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Coronavirus
LOW Source: covid.gov.pk
Pakistan Deaths
28,709
524hr
Pakistan Cases
1,284,365
17624hr
0.48% positivity
Sindh
475,248
Punjab
442,950
Balochistan
33,479
Islamabad
107,626
KPK
179,928

EDITORIAL: For the second time in the same month the managing director of the International Monetary Fund (IMF), Kristalina Georgieva, has had to warn of a “dangerous divergence” in global growth that is taking place just as vaccination is giving hope of a recovery from the Covid-19 pandemic sometime later this year. That alone ought to be enough to highlight just how uncertain the bigger picture of even the near future is. And unless, rich nations step in right now, according to her, and help poorer ones with stabilising their economies and getting access to sufficient doses of vaccines in time, the least developed of them could be left languishing for years.

As things stand, the wave of relief that the onset of vaccination drive has brought to advanced nations does not extend to the not so well-off ones. In fact these are times of great uncertainty for some of the poorest countries in the world. With governments already stretched thin trying to keep their economies from collapsing – paying back old loans while seeking out new ones all the while, of course – now they must also worry about securing and financing enough vaccines to cover their mostly very large populations. The poorer the countries the larger their populations, after all, in most cases.

It is pretty well known and understood by now that the pandemic has taken a very heavy toll on practically all economies of the world, but it is still shocking that, according to IMF estimates, cumulative per capita income by the end of 2022 will be 22 percent below pre-crisis projections in emerging and developing countries. Pakistan finds itself in this category as well. And while Islamabad has announced an ambitious vaccination programme of its own, there’s only so far such plans can go if there’s precious little in the reserves to finance them with and, even if it is somehow possible to arrange a grant or two for this purpose, even the best planning will bring little rewards if there are not enough doses in the market to bring home. Because the way things are going right now rich countries are spending more than they need to on procuring vaccines and therefore buying more numbers of doses than their entire populations in some cases.

That’s precisely why the IMF MD’s red flag is so instructive and so timely. While all countries rightly look for the fastest and safest route to their own respective recoveries, a situation where a few emerge from the low-production, low-growth trap of the pandemic much faster than all the others will ultimately not be in the best interest of the international economy as a whole. And, as Kristalina very rightly pointed out, the time to act is now. The only thing is that the only way any movement worth speaking of can be made on this front is if countries with extra resources share them with the rest of the world. But so far it doesn’t seem as if these warnings are having the intended effect.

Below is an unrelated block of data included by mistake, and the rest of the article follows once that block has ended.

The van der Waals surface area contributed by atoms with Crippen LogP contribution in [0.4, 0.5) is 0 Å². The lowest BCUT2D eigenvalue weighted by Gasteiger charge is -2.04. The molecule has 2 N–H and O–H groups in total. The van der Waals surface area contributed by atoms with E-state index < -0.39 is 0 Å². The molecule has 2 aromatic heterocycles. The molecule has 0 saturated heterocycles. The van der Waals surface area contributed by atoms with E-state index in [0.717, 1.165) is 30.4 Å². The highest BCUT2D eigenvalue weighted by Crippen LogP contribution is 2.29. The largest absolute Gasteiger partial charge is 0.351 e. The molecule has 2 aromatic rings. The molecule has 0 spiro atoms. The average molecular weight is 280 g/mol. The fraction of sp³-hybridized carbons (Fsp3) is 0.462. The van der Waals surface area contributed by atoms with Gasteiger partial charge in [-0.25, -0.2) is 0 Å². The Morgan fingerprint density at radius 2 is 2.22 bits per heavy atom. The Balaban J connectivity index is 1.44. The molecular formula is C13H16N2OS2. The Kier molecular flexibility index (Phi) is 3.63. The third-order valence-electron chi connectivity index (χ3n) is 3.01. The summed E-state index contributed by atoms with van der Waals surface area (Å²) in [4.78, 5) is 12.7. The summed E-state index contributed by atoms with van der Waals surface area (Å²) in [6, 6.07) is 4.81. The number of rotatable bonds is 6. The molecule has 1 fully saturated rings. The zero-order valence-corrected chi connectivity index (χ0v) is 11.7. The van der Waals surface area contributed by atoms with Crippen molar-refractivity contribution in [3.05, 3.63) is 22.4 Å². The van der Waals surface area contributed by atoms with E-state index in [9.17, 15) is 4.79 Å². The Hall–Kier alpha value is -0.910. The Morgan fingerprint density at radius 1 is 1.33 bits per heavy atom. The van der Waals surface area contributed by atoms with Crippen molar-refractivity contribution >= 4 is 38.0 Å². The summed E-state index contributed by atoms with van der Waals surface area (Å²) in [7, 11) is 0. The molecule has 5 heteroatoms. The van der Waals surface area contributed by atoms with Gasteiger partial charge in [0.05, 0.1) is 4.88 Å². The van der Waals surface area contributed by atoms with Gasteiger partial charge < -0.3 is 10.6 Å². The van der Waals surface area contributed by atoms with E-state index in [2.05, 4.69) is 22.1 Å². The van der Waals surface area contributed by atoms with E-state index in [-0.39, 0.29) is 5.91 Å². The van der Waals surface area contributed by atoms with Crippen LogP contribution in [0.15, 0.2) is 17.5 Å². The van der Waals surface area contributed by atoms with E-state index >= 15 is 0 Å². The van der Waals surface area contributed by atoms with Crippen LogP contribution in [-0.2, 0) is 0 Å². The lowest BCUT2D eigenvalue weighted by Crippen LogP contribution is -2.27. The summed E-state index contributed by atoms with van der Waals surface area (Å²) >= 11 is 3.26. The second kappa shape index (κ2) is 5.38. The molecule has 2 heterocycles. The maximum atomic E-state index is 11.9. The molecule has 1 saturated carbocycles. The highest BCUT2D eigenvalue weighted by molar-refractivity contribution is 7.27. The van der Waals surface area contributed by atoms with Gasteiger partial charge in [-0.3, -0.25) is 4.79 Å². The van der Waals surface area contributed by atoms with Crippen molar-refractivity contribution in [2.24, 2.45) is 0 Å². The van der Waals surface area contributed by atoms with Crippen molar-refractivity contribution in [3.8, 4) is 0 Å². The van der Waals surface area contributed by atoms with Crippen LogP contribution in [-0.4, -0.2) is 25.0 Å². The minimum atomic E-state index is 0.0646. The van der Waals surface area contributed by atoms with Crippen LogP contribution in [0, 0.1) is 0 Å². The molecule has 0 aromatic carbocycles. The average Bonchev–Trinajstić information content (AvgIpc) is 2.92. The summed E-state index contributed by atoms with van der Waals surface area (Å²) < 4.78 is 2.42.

At the end of the day rich countries are only delaying necessary action by not helping poor countries right now. For if they don’t provide financial help and debt relief in time, and also continue to compromise vaccine availability to the developing world, then the spectre of a number of weak countries with large populations and imploding economies would become only too real. And then they would be forced to lend a hand, both in terms of giving new loans and writing off old ones, just to keep unrest, rioting and even famine from breaking out in different parts. So best act now, when there is still time, then have to put out a much bigger fire later.

It’s time, therefore, for the G20 especially to take decisive action. Most of the world’s population lives in the third world, after all, and putting them out of business for the long or even medium term will lead to demand destruction and supply chain bottlenecks on an epic scale. IMF expects global GDP to grow by 5.5 percent this year and 4.2 percent in 2022. But these are only estimates and there’s no telling how strongly they can be skewed to the downside if the “dangerous divergence” is not addressed immediately.

Copyright Business Recorder, 2021

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